Pastor Teske used the example when he was in the highlands that, as for Paul and others, congregations don’t always get along very well. One of the congregations under his charge had split. He was disappointed and had a meeting with them, and said we’ve been talking about love and loving one another in the Lord. Isn’t there a way to work this out? And they said no, there’s no way to work it out. And a man came to him afterwards and said Pastor Gary, just remember that in former times we would have killed each other. Now we’re just splitting into two different churches. So it’s a depth of change that the gospel has made in this place, and we came to appreciate it. Part of our guide’s thanks was for the institutions that came with the church. They didn’t have organized schools. They didn’t have organized hospitals. But because of God’s care now, through the faith, they have. This is the sign for a hospital begun by Lutherans from Germany — the Brown Hospital, still operating. They have hospital care, ways to heal one another, ways to heal a person. And now they have things like a school system and regular daily primary public schools. They also have a government. He was proud that Lutherans are in high places in the government, that they are a part of things. People from their district are high up in the government. And so this wouldn’t have happened in the days before PNG became independent in 1975. So he went on and on to talk to us about big changes. The gospel has made this light of Christ to the nations, has changed them just thoroughly, as individuals and as a people, because it’s come to them.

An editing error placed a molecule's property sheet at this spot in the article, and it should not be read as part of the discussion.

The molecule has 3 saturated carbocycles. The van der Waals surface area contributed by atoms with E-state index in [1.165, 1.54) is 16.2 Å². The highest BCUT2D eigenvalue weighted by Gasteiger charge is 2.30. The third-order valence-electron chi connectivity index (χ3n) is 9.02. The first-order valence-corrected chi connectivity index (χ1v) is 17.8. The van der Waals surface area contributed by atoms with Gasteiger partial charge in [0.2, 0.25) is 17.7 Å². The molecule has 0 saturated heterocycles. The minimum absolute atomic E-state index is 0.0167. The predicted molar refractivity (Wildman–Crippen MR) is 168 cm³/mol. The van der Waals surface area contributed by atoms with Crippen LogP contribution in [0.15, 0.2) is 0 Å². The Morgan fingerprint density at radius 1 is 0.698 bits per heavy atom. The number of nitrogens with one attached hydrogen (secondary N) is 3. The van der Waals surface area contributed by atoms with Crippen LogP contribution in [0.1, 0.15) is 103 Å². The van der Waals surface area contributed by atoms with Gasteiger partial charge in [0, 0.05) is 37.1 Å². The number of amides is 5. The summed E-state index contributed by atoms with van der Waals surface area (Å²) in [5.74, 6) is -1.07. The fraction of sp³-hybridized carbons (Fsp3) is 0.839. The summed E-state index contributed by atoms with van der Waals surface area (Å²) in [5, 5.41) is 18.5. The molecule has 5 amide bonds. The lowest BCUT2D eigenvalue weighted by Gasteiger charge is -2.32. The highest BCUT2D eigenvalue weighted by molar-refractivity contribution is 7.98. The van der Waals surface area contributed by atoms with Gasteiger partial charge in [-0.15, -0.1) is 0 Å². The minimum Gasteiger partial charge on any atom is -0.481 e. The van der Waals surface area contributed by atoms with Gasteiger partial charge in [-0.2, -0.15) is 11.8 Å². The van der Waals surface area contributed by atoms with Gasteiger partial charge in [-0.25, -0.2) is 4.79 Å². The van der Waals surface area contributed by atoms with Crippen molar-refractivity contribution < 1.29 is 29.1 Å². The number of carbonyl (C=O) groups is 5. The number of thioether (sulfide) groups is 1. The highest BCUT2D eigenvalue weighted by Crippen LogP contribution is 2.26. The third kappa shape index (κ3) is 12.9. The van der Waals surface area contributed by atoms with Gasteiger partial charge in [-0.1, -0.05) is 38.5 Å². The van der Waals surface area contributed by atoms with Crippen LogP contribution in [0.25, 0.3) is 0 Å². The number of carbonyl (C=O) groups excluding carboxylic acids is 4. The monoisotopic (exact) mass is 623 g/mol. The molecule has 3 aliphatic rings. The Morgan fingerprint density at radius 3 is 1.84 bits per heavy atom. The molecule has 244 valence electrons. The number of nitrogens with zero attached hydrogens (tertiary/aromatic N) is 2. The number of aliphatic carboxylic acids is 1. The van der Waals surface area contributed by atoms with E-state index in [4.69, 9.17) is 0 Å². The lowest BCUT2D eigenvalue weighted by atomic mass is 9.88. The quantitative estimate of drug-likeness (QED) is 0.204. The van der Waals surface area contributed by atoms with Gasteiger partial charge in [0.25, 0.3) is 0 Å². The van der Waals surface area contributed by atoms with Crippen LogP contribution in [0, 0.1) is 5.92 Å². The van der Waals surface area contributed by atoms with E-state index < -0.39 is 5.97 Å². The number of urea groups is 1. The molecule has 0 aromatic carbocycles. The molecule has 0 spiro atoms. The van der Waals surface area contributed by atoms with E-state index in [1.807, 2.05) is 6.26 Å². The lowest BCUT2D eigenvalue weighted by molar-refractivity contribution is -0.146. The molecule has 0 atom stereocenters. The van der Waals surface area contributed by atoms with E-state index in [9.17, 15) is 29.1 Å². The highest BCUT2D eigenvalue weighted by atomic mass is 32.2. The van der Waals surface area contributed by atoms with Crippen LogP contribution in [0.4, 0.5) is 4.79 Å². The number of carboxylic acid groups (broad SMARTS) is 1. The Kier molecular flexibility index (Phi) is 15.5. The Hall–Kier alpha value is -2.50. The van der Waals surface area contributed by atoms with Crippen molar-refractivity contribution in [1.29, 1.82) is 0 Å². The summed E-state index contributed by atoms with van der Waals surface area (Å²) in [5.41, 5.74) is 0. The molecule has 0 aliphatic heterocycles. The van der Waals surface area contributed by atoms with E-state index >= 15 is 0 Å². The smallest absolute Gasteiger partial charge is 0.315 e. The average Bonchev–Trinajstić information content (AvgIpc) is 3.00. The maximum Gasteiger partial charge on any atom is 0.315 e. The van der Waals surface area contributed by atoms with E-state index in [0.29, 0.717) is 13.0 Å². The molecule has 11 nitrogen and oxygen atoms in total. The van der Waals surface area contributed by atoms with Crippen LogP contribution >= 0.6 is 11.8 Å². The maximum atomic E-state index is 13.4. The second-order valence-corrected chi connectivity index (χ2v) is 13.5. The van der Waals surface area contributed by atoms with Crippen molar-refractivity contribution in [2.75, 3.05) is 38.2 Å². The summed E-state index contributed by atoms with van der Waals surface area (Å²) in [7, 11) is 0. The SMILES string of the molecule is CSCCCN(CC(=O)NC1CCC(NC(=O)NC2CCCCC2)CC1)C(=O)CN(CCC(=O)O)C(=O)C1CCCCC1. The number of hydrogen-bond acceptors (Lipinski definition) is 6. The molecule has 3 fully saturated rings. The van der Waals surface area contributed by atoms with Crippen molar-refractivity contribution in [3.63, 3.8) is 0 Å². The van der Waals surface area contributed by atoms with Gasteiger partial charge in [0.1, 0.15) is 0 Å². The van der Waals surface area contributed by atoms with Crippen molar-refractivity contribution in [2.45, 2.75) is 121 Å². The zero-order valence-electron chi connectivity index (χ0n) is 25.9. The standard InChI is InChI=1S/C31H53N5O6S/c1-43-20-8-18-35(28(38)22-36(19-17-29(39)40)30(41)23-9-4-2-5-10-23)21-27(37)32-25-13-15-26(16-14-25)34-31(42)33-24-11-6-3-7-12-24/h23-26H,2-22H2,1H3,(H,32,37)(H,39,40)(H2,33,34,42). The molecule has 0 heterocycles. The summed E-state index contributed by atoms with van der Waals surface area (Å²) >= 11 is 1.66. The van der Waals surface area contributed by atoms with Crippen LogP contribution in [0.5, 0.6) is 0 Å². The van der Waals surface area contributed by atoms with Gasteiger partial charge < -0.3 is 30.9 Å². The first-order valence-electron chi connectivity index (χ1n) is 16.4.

Now Pastor Penny will pick it up.


[Pastor Penny]


As Pastor Keith mentioned, it’s probably been a hundred twenty-five years since the light of the gospel came to people in Papua New Guinea. As an aside, the children were looking at a picture of a child fascinated by wheels. It’s been said that in the highlands of Papua New Guinea, in the isolated valleys, the first time they ever saw wheels was in the second world war, because they were that isolated. So this was a country that was very isolated and certainly didn’t know the gospel until a hundred twenty-five years ago. And like Anna and Simeon, they live now the gospel. You can see it in big ways, where they’ve come to be peaceable and they’ve organized a government. But we saw it in three ways that I think are very distinctive in Papua New Guinea.